Roger Waters Calls Donald Trump “Infantile” & Says He “Almost Certainly Has Got A Tiny Dick” – Us + Them
Rolling Stone recently interviewed Roger Waters about his new concert film, ‘Us + Them.’ An excerpt from the interview has been posted below.
There’s a lot of Trump imagery in the film (Us + Them). Did you ever get sick of seeing house-sized pictures of him on the tour?
Roger Waters: I didn’t look at it very much. I’m glad it’s on the film. I like the zoom-in on the [doctored photo of Trump’s] tiny dick. I think that’s important to point that out because he clearly is infantile and he almost certainly has got a tiny dick. Anyway, whatever, it’s silly to waste breath on Trump. Or it would be if it wasn’t for the fact he’s conspiring to destroy the United States brick by brick.
The dick image is shown during “Pigs (Three Different Ones).” What did that song mean to you when you wrote it and what does it mean to you now?
Roger Waters: Well, within the context of this show, it’s “Pigs (One).” It’s just the pig, the awful Trump.
But in the original thing, who were they? I don’t know. “Big man, pig man,” that’s any businessman who’s more interested in making money than they are in having relationships with other human beings, which might be more rewarding than accumulating wealth. So that’s for Steve Schwarzman and all the rest of them. They’re all the same, by and large.
The last verse is about somebody who tried to censor English television to keep sex off of it who was called Mary Whitehouse, which was convenient ’cause it means I can say, “Hey, Whitehouse,” and a lot of people think I’m singing about the White House in Washington, D.C. And I am now, because nobody cares about Mary Whitehouse anymore. She did try to clean up British television by making it sort of evangelical-Christian–friendly in ways that are unhealthy, in my view. So hang on, what’s the second verse about?
Another standout in the film is “Wish You Were Here.” What does that mean to you now?
Roger Waters: The last time I sang “Wish You Were Here” was on Balsham Street, outside the Home Office in London. Julian Assange is locked up in Belmarsh Prison, and I heard he’s not doing well. You will not know this because it wasn’t reported in a single mainstream media outlet; not a single newspaper or television station reported the fact that I made a public performance of that song for Julian Assange. People ask me all the time, “Why aren’t journalists standing up for Julian Assange? He’s a journalist doing his job.” The answer is, they’re frightened of being fired. But as for why I played “Wish You Were Here,” it just popped into my head. It’s easy to sing with one bloke and an acoustic guitar. I’m really proud of that song.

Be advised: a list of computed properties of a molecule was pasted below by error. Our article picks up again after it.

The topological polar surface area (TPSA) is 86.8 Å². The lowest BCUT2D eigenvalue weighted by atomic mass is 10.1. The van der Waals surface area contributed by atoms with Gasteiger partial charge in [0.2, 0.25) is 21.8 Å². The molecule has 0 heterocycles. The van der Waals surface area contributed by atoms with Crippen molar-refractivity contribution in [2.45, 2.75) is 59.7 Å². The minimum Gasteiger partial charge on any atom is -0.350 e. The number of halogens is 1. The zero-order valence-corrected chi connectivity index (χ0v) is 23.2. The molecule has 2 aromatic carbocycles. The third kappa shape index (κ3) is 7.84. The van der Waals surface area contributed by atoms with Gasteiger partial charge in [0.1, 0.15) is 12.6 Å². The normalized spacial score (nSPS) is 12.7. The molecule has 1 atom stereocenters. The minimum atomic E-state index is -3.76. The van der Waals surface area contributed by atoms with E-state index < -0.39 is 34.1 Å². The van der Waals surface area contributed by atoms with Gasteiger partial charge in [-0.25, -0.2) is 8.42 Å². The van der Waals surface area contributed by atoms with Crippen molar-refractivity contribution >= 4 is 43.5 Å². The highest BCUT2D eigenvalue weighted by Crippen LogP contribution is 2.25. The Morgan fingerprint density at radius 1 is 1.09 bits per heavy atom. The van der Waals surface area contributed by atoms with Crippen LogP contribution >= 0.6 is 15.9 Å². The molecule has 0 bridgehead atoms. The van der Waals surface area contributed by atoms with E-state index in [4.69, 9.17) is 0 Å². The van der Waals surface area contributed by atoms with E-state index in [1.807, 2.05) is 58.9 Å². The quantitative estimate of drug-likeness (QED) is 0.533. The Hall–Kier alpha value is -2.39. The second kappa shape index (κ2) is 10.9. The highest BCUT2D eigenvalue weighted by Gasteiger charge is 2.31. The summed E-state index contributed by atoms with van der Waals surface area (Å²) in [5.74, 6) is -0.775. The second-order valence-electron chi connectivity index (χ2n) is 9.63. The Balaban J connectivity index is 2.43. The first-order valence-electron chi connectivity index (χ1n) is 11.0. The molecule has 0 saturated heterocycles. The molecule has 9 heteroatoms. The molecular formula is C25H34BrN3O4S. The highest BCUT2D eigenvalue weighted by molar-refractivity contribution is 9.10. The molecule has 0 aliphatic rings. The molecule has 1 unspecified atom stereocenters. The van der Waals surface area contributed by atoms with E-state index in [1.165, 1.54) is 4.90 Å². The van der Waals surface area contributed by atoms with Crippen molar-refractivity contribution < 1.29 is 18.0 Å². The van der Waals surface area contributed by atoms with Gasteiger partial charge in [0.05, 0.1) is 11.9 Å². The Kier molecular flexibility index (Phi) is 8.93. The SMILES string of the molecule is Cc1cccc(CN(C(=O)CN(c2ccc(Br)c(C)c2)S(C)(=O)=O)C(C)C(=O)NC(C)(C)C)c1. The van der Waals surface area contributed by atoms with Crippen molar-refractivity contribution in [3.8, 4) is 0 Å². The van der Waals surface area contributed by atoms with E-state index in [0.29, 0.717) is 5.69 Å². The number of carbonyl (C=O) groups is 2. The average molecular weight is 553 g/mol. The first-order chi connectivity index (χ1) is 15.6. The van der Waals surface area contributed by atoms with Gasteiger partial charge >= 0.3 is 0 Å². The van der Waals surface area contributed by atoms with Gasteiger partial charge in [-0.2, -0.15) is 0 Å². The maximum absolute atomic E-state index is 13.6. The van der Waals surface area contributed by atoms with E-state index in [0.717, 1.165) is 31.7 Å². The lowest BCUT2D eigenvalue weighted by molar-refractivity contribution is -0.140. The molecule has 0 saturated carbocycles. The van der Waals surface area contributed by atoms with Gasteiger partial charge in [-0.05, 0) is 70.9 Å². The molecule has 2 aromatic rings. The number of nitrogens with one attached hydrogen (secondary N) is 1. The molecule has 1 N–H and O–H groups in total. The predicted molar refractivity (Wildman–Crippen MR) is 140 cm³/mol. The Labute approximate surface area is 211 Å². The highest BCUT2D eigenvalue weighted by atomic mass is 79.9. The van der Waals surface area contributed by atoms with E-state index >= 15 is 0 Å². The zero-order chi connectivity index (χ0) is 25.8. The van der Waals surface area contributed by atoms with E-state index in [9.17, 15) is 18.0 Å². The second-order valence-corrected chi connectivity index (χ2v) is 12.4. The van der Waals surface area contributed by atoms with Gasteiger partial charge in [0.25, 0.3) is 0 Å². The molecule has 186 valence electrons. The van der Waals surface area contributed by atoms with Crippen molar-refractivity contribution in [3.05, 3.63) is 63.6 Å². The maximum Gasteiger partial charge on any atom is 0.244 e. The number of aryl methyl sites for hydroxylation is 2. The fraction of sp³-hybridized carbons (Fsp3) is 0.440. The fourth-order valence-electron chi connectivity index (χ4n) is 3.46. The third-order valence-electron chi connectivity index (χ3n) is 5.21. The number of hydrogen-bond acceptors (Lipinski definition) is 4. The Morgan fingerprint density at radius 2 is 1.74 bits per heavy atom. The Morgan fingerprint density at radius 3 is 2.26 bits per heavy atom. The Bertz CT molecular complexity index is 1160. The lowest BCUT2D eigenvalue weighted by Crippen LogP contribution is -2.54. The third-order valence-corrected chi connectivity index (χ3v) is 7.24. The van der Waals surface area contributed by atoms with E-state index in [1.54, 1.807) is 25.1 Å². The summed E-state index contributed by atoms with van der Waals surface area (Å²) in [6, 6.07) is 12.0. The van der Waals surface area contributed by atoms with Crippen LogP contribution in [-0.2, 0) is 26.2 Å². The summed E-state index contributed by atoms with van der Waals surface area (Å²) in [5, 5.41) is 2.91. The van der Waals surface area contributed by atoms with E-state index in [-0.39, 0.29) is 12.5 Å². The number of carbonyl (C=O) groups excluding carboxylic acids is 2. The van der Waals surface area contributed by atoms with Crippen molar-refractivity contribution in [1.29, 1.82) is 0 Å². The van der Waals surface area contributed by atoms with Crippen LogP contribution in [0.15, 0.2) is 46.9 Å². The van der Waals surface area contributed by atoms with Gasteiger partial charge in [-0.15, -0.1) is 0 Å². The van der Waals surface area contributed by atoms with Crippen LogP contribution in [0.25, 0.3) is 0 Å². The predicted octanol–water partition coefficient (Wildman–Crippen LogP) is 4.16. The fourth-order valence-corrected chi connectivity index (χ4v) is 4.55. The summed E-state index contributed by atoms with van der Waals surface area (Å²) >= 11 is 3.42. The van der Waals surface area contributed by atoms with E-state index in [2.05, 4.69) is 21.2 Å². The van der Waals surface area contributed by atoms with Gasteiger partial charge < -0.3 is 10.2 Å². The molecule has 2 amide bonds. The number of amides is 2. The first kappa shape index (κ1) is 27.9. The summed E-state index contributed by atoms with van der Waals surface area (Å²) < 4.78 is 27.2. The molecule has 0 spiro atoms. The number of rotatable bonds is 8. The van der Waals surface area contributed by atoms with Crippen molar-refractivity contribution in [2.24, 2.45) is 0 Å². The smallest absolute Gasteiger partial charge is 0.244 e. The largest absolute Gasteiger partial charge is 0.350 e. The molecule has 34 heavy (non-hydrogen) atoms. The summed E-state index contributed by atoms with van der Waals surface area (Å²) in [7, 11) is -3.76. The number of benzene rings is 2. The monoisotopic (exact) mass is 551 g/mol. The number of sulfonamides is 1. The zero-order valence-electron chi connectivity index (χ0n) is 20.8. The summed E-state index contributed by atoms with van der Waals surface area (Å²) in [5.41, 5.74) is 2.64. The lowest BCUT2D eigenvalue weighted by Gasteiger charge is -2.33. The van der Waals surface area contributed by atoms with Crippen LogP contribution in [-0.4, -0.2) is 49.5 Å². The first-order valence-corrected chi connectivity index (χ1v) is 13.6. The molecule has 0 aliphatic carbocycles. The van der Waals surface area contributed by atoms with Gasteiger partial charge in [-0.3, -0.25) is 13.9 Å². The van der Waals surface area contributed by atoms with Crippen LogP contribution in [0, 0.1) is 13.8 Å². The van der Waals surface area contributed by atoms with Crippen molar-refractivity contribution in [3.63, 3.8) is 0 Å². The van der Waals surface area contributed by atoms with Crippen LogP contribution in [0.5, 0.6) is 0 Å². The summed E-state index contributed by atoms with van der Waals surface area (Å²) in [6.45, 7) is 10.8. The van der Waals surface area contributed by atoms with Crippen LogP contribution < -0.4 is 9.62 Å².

There’s a close-up in the film of you at the start of “Time” where you’re playing a tick-tock sound on your bass strings. Is that how that song started, making that sound?
Roger Waters: No, the tick-tock thing came about probably from just the idea of, “Hey, let’s use clock sounds,” so they’re just deadened strings on repeat. But the impetus was the narrative in the song. For me, personally it’s a very important song. I wrote that when I was 29 years old, so the bits in the song where it goes, “No one told you when to run/You missed the starting gun,” it’s about my experience of being 29 years old and certainly going, “Fuck me. It’s the middle of life. I’ve been told that I was preparing for something.” Eventually I figured out what it was, and it was probably something to do with earning a living and having a family and blah, blah, blah.
But suddenly I realized that I was aimless. The reason it’s a good song is because it describes the predicament of anybody who, growing up — if we’re grown up at all — suddenly realizes that time is going really, really fast. It makes you start to philosophize about life and what is important and how to derive joy from that. And whether we should let the pigs and dogs spend all our energy trying to fuck other people and steal from them or whether we accept the truth of this fact: If you help another human being, it brings joy to your life. And the act collectively brings more joy to your life than to act selfishly. It’s as simple as that.
I’m sure you were happy to hear that when David Gilmour sold his guitars this year, he donated the money to fighting climate change.
Roger Waters: Oh, bless him. I think that’s a good thing. Good for him. [Pauses] I wish he’d let me advertise this movie on the Pink Floyd website. It’s not allowed. He censored it, and I’m not allowed to announce anything on it.
When was the last time you spoke to him?
Roger Waters: We spoke in June. We had a big meeting where I came up with a big peace plan that has come to nothing, sadly.
I’m sorry to hear that.
Roger Waters: I know you are. I bet all Pink Floyd fans are sorry to hear that. They all hoped that we could kiss and make up and everything would be wonderful in a cozy, wonderful world. Well, it wouldn’t be all that cozy or wonderful for me, because I left Pink Floyd in 1985 for a reason. The reason being that I wanted to get on with my work.
Well, thank goodness I’ve been able to get on with my work. Work is its own reward. I was very happy to see in the Variety review of the movie that they managed to connect the dots between Dark Side of the Moon, Animals, [Waters’ solo album] Amused to Death, and Is This the Life We Really Want? That was gratifying. Anyway, let’s not go there any further. I’ve said more than I should.
Read the entire interview @ this location.